Blog

How to Save Money in Canada: Tips on Financial Planning for Your Child’s Future

Pexels Rodnae Productions 6849555

This article is brought to you by Insurance for Children, Canada’s leader in financial planning for children and the creator of Child Plan ™ the fastest growing alternative to the RESP

As a new parent, nothing compares to all the “firsts” you experience, the joys and challenges – and the inevitable ups and downs. Nothing truly prepares you for it, either. What you can prepare for is the cost. While it’s difficult to calculate the exact dollar figure of raising a child from birth to high-school graduation – specific expenses vary from family to family – past studies and calculators estimate a cost near or above $200,000 per child.

When thinking about your child’s future, you might ask yourself, what are the best investment options for my child?

There are of course, so many options when you want to invest money, from mutual funds, investment accounts, exchange traded funds, registered education savings plans, or even a life insurance policy.

What are some of the best ways to provide the best financial future for your child? Preferably something with tax advantages and growth potential, while remaining low risk with the certainty of having money available when your child needs it.

Best Ways to Save Money in Canada

You should ideally begin saving for your child early.

Increasingly today in Canada we are seeing parents taking out loans to pay for their child’s post-secondary education or being guarantors and paying the deposit for their child’s first home deposit.

If you start saving for all these expenses now – the big and the small – you can be far better prepared to meet these costs when they come along and ensure greater certainty of financial success in your children’s future.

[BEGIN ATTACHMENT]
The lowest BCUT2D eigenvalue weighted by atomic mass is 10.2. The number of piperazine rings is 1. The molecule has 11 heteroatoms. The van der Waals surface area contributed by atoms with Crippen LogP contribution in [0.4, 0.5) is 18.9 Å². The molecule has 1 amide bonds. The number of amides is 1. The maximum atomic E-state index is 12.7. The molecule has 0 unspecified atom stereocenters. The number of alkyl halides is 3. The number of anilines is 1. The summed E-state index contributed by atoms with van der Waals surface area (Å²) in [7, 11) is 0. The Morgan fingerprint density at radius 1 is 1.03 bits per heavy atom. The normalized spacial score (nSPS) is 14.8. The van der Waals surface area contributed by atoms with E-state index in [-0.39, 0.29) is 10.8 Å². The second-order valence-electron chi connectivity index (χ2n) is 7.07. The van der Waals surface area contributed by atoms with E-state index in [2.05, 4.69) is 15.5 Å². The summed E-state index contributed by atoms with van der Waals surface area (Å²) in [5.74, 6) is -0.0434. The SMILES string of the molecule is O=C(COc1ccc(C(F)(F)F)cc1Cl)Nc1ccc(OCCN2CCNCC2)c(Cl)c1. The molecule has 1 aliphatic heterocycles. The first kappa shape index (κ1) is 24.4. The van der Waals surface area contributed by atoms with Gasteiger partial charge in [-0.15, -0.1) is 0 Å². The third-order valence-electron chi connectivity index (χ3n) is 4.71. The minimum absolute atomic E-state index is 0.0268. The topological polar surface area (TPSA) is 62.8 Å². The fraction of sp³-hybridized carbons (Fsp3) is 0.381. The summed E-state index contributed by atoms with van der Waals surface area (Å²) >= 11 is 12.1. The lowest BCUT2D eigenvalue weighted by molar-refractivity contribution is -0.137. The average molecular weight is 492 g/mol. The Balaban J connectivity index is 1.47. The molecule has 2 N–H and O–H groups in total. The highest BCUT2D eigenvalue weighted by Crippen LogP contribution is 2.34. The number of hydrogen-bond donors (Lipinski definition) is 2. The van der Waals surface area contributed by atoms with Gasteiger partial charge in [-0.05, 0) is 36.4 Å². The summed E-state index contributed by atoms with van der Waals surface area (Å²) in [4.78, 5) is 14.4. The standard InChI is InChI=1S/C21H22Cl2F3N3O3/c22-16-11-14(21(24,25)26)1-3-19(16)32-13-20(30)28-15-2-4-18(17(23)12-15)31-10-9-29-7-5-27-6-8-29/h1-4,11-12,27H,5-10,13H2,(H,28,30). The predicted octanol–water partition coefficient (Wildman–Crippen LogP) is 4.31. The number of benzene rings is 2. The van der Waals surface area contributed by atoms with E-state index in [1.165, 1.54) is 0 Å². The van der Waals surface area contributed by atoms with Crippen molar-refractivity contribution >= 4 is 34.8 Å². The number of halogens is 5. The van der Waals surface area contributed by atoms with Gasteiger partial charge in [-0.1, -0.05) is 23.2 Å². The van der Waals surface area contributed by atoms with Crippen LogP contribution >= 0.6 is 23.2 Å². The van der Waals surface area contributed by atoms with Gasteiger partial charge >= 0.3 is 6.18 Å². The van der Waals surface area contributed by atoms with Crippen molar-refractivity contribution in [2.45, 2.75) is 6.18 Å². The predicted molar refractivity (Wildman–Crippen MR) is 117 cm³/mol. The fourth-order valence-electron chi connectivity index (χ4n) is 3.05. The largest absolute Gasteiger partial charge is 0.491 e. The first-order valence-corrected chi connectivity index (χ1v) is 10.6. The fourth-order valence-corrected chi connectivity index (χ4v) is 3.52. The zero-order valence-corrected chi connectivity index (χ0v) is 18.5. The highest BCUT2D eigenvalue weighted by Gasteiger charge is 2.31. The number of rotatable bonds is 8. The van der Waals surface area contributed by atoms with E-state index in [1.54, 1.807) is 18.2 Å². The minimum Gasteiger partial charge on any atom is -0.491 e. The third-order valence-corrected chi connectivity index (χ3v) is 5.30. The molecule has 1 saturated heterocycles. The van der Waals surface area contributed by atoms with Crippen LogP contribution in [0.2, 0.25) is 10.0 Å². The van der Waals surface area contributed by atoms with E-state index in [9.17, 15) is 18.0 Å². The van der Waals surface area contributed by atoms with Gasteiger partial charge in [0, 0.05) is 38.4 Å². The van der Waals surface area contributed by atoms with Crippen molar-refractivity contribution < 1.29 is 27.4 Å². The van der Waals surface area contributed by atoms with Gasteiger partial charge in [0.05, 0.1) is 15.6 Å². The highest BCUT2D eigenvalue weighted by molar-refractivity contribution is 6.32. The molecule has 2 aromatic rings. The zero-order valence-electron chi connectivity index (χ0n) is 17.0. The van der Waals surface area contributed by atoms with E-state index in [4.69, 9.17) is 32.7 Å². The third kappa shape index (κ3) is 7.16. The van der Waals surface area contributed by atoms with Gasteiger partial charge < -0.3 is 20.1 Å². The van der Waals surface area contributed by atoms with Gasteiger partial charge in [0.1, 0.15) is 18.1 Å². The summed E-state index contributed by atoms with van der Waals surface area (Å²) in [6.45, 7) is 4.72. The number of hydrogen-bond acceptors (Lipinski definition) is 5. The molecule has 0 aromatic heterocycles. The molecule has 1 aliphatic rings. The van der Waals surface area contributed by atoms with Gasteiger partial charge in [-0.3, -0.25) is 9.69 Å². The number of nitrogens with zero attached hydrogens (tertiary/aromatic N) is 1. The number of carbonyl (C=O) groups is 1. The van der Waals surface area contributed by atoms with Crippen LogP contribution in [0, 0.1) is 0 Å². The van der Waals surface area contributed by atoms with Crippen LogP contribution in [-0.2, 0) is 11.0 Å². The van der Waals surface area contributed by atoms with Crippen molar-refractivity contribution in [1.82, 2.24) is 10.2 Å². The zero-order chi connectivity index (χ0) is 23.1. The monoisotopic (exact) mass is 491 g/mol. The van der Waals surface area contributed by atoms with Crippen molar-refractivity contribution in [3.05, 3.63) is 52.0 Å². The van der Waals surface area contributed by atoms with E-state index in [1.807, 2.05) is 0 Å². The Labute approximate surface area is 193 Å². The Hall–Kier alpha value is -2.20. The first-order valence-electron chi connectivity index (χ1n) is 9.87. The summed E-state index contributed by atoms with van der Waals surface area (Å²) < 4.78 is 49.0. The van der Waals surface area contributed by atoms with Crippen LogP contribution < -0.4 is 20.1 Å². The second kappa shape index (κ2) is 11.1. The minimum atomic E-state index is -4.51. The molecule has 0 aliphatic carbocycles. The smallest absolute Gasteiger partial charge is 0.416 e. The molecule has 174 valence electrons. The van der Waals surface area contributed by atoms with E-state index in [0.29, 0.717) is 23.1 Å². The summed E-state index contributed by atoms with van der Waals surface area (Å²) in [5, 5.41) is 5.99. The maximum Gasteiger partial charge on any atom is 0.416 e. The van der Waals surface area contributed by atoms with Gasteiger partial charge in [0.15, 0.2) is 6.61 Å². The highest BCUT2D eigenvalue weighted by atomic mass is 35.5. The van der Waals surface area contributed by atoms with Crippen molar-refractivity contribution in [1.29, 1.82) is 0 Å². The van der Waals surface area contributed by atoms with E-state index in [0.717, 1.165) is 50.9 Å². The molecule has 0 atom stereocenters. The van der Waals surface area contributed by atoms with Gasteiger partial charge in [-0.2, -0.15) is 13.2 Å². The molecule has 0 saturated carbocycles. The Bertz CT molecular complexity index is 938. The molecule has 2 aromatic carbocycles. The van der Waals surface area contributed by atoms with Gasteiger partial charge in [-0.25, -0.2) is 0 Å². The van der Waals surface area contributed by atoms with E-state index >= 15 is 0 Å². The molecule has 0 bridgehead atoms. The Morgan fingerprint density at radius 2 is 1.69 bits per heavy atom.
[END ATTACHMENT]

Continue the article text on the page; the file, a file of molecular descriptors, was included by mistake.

Government benefits can help, particularly the Canada Child Benefit , which provides a tax-free, annual benefit of up to $6,765 per child under age 6, and up to $5,708 per child from age 6 to 17. How much you receive is dependent on your income.

Bank Account

These days, bank accounts do not pay high interest rates, so they are not a great way to save for those bigger expenses that come along as the child gets older.

Many parents contribute a small amount from each pay packet and use these savings for those smaller expenses that keep coming along on a regular basis.

At the same time, you can use the account to teach kids, to understand sound money management and gain financial literacy. You could encourage your child to save allowance and gift money to buy a desired item, rather than have you buy it. Getting a child interested in investing starts to build a foundation of inquisitiveness for them as well as building confidence in speaking about money.

Post-Secondary Education

A Registered Education Savings Plan (RESP) has long been the default plan used by Canadians to save for their child’s education after High School. You can contribute up to $50,000 of your own money into the plan.

An RESP investment account has two major advantages for you:

1. Parents can boost the savings with The Canada Education Savings Grant (CESG), plus low-income families may also be able to access further grants from their provincial government education grants.

2. The investment will grow tax-free and you avoid paying tax until you make withdrawals to fund educational expenses. Because your child will be a student when they withdraw, their income is likely to be low, and so will be their tax rate, they may not have any tax to pay.

The biggest disadvantage of an RESP is if your child does not attend one of the government’s specified Canadian educational organizations or does not seek further education after high school. With the new developments in how education can be delivered, more Canadian students will be able to access education outside of the country from the comfort of their bedroom.

If the RESP is not used, any grants received go back to the Canada Revenue Agency. You get your contributions back and any investment growth which is taxable at your personal rate along with a 20% tax penalty.

Canada Education Savings Grant (CESG)

This grant entitles families with an RESP to receive up to $500/year up to a maximum of $7,200 before the child turns 18.

To gain the maximum, you need to contribute $36,000 of your own money to your RESP. You would also need to start the RESP soon after birth.

Tax-Free Savings Account